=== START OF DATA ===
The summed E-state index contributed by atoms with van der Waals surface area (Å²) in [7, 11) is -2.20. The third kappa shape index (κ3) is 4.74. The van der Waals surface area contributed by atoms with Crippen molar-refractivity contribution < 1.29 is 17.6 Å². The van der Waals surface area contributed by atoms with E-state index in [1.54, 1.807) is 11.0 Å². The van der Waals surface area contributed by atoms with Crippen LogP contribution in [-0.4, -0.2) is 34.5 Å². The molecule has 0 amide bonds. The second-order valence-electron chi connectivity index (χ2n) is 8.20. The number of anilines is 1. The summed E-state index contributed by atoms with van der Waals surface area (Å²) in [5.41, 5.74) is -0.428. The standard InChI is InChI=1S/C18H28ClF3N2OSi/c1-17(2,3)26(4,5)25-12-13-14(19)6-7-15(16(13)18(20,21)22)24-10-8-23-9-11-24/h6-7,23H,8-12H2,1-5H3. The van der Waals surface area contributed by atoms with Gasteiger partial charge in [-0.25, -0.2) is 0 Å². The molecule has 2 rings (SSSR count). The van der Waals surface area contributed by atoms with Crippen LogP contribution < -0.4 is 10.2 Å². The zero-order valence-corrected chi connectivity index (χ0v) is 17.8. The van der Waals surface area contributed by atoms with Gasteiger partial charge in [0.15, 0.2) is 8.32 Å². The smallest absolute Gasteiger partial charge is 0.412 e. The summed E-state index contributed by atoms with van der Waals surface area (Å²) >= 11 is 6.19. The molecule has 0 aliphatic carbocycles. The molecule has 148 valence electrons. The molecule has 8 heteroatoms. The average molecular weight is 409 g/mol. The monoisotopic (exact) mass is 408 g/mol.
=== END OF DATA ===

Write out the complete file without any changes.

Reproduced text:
The summed E-state index contributed by atoms with van der Waals surface area (Å²) in [7, 11) is -2.20. The third kappa shape index (κ3) is 4.74. The van der Waals surface area contributed by atoms with Crippen molar-refractivity contribution < 1.29 is 17.6 Å². The van der Waals surface area contributed by atoms with E-state index in [1.54, 1.807) is 11.0 Å². The van der Waals surface area contributed by atoms with Crippen LogP contribution in [-0.4, -0.2) is 34.5 Å². The molecule has 0 amide bonds. The second-order valence-electron chi connectivity index (χ2n) is 8.20. The number of anilines is 1. The summed E-state index contributed by atoms with van der Waals surface area (Å²) in [5.41, 5.74) is -0.428. The standard InChI is InChI=1S/C18H28ClF3N2OSi/c1-17(2,3)26(4,5)25-12-13-14(19)6-7-15(16(13)18(20,21)22)24-10-8-23-9-11-24/h6-7,23H,8-12H2,1-5H3. The van der Waals surface area contributed by atoms with Gasteiger partial charge in [-0.25, -0.2) is 0 Å². The molecule has 2 rings (SSSR count). The van der Waals surface area contributed by atoms with Crippen LogP contribution < -0.4 is 10.2 Å². The zero-order valence-corrected chi connectivity index (χ0v) is 17.8. The van der Waals surface area contributed by atoms with Gasteiger partial charge in [0.15, 0.2) is 8.32 Å². The smallest absolute Gasteiger partial charge is 0.412 e. The summed E-state index contributed by atoms with van der Waals surface area (Å²) >= 11 is 6.19. The molecule has 0 aliphatic carbocycles. The molecule has 148 valence electrons. The molecule has 8 heteroatoms. The average molecular weight is 409 g/mol. The monoisotopic (exact) mass is 408 g/mol.